Friday, March 14, 2008

Night Flights

I've recently found the web service Yahoo Answers and the section that deals with aircraft questions. I've been answering a few questions there. One question I recently answered was:

On an overnight (Red Eye flight) what do you do to keep awake?
Are you able to get coffee from the cabin?
Is it true that when you start with an airline, it is more likely that you will have to do overnights?

The reason i am asking these questions is because i am currently studying to get my commercial license and airline transport permit with Transport Canada.

Here is my answer:
Overnight flights can be one of the most challenging aspects of being a pilot. Although I am not an airline pilot, I used to fly Air Ambulance flights, many of which were overnight, and found them to be very tough on the body.

There are a number of ways that pilots and airlines deal with this situation.

As a pilot, most (but not all) of the time, you’ll know in advance when you’re going to be doing an overnight flight. As a result, you’re able to adjust your sleep schedule accordingly. Having a nap in the afternoon prior to your flight and/or making sure you stay up late the night before. Eating healthy and not smoking also helps a little bit, but these are more general lifestyle factors than specific mechanisms to help you stay awake.

During the flight itself, pilots stay awake by chatting, reading, eating, drinking coffee and listening to different radio frequencies. Although cockpit doors are now locked, pilots have a flight attendant ‘call’ button and the flight attendants are able to access the cockpit to bring coffee, food or just chat. (And also deal with important inflight information).

Airlines deal with the situation with different policies. On the longer flights, there will be one or two Cruise Relief Pilots assigned to the flight. “Creeps” are usually junior pilots who sit in the flight deck during the cruise portion of the flight. The original Captain and First Officer do the Take-Off and Landings and then take turns relaxing in the crew rest area. On some aircraft, there are a couple of seats in first class that are reserved for the crew. On other aircraft, like the newer Boeing 777s, there are private crew rest areas on top of the main cabin.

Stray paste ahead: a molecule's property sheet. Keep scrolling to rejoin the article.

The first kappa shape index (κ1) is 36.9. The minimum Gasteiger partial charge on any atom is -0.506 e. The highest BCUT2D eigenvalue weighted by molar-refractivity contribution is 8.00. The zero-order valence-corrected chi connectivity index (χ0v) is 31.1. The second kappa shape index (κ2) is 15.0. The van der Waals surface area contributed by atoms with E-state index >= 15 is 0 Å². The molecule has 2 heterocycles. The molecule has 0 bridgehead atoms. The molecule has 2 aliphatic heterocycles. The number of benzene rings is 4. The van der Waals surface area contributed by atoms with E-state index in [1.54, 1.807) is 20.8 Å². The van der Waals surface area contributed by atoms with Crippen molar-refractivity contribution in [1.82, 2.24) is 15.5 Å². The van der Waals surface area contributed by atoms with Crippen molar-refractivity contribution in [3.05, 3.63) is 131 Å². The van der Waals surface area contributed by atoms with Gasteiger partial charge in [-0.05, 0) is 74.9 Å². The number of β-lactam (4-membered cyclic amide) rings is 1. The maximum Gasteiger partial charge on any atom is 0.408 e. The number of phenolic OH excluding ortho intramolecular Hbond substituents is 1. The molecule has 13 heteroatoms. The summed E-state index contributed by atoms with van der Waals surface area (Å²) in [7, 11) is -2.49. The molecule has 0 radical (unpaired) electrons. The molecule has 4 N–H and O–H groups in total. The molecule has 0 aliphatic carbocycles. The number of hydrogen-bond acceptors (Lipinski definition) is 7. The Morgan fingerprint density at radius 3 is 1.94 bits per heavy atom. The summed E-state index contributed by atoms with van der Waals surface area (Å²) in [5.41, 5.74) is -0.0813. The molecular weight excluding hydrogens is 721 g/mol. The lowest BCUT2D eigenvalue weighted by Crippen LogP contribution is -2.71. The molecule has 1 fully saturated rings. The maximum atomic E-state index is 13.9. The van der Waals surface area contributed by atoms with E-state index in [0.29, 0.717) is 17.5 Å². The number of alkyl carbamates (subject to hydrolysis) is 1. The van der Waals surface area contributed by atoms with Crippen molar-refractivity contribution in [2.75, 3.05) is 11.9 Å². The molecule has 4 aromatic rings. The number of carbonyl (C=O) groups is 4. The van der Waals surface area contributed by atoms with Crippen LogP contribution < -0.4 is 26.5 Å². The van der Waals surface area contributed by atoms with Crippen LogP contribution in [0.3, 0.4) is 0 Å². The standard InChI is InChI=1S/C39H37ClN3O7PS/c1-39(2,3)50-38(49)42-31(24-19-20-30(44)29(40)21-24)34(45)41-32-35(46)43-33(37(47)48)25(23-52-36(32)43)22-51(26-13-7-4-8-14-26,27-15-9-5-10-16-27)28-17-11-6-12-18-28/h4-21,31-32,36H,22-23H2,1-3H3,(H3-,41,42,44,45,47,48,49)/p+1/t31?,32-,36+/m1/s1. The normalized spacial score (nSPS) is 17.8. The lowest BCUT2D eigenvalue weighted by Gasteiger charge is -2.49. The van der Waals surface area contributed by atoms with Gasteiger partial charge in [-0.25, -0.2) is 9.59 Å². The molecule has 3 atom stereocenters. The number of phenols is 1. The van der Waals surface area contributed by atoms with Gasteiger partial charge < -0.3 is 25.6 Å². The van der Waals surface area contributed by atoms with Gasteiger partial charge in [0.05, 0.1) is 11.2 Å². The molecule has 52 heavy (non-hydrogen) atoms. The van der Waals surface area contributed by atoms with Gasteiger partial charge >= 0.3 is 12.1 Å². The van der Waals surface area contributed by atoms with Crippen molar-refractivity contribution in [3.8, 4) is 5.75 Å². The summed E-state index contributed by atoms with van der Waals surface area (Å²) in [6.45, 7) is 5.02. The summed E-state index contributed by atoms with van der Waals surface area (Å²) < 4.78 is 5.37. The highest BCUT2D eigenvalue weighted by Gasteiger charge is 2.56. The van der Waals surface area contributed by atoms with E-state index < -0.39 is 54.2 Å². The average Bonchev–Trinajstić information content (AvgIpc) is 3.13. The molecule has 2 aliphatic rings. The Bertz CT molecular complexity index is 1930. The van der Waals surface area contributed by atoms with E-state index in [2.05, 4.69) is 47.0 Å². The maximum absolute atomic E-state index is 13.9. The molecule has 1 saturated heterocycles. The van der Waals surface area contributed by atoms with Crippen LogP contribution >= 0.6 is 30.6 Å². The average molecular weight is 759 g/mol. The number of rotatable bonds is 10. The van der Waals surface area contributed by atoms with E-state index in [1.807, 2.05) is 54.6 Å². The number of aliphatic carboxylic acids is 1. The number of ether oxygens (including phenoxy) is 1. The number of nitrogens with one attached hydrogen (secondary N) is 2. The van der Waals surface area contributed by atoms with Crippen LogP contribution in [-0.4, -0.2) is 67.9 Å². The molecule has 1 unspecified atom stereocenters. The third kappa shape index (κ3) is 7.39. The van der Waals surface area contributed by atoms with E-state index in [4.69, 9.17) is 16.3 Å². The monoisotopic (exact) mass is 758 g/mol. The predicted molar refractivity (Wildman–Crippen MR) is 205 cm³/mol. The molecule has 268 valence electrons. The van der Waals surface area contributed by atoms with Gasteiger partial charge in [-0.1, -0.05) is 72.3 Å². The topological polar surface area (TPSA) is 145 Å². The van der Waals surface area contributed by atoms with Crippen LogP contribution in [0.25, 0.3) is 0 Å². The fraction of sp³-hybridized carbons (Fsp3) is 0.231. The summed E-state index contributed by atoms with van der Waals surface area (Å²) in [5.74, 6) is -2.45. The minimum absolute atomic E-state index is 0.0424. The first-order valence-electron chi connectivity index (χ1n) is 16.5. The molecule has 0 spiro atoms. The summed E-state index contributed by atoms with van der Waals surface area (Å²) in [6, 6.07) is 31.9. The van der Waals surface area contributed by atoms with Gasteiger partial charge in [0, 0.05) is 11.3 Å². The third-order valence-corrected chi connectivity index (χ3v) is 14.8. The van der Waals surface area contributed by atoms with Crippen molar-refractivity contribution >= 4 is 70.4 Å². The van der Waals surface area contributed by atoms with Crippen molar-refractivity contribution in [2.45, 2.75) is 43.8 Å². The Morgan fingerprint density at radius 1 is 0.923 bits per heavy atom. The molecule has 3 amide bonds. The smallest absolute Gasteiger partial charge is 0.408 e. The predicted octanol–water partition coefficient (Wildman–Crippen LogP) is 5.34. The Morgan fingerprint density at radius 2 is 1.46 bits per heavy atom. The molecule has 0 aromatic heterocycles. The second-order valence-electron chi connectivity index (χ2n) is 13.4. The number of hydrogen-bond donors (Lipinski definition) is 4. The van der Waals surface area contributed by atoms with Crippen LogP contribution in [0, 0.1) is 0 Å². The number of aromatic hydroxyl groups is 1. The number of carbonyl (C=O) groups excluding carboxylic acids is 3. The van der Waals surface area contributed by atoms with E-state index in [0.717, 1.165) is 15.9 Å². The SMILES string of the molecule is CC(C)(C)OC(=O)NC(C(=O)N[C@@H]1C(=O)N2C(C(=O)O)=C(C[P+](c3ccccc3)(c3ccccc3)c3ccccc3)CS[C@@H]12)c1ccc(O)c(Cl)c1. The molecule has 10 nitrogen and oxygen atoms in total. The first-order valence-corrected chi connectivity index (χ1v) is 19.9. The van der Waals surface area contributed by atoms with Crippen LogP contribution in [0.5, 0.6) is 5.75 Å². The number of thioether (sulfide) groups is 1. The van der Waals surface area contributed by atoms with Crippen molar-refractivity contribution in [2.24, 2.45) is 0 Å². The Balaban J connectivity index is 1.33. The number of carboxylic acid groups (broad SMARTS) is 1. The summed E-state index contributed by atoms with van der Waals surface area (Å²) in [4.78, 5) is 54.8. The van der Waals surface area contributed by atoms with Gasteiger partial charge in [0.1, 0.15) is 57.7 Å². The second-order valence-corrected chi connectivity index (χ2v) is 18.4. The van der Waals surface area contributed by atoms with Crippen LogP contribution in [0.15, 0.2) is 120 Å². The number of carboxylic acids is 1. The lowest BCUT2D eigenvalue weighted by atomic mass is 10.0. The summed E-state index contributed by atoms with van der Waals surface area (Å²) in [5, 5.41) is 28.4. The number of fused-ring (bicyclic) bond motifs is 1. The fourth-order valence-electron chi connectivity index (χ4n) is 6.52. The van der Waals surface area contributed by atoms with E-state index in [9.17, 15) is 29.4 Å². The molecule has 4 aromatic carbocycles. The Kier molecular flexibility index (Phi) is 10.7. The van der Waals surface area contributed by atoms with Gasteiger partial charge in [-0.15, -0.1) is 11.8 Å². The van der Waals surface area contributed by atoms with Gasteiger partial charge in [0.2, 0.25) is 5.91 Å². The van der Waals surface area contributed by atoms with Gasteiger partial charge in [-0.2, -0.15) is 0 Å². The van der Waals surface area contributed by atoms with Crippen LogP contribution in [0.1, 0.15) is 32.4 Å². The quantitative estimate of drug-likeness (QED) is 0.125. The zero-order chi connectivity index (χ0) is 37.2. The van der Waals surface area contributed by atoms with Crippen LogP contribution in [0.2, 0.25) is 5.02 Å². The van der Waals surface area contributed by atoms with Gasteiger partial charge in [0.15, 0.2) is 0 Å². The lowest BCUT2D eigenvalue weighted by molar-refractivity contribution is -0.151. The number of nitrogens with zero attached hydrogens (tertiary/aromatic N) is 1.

Other airlines have implemented official monitored or planned cockpit rest procedures where only one pilot at a time can have a nap. The big problem is when both pilots fall asleep! This is somewhat controversial as some airlines want both pilots awake the whole time they’re in the cockpit, whereas others recognize that giving the pilots the opportunity for short naps will allow them to be more awake for the challenging approach and landing phase of flight.

Depending on the airline you work for, you may end up doing more night flights when you first start out. Seniority is a big factor for airline scheduling. The pilots that have been at an airline longer get first choice at choosing their flights. Sometimes, overnight flights may be less desirable and the more junior pilots get stuck with flying them.

The issue is slightly more complicated however. At most airlines, pilots get paid more the larger the plane they fly. The larger planes typically fly more long haul routes. Therefore, it is usually the higher seniority pilots (those who have been there the longest) that fly the biggest planes. There will likely be the requirement to fly more long overnight flights on the bigger planes than on the smaller planes. Therefore, higher seniority pilots might fly at night more.

One of the best pieces of advice given to me when I was training was to “Guard your Sleep”. Going to a flight, either at night or during the day if you’re not well rested can be a safety concern. It requires planning ahead, but it can be done.

The great thing about flying at night though is that you get to see some amazing Northern Lights!

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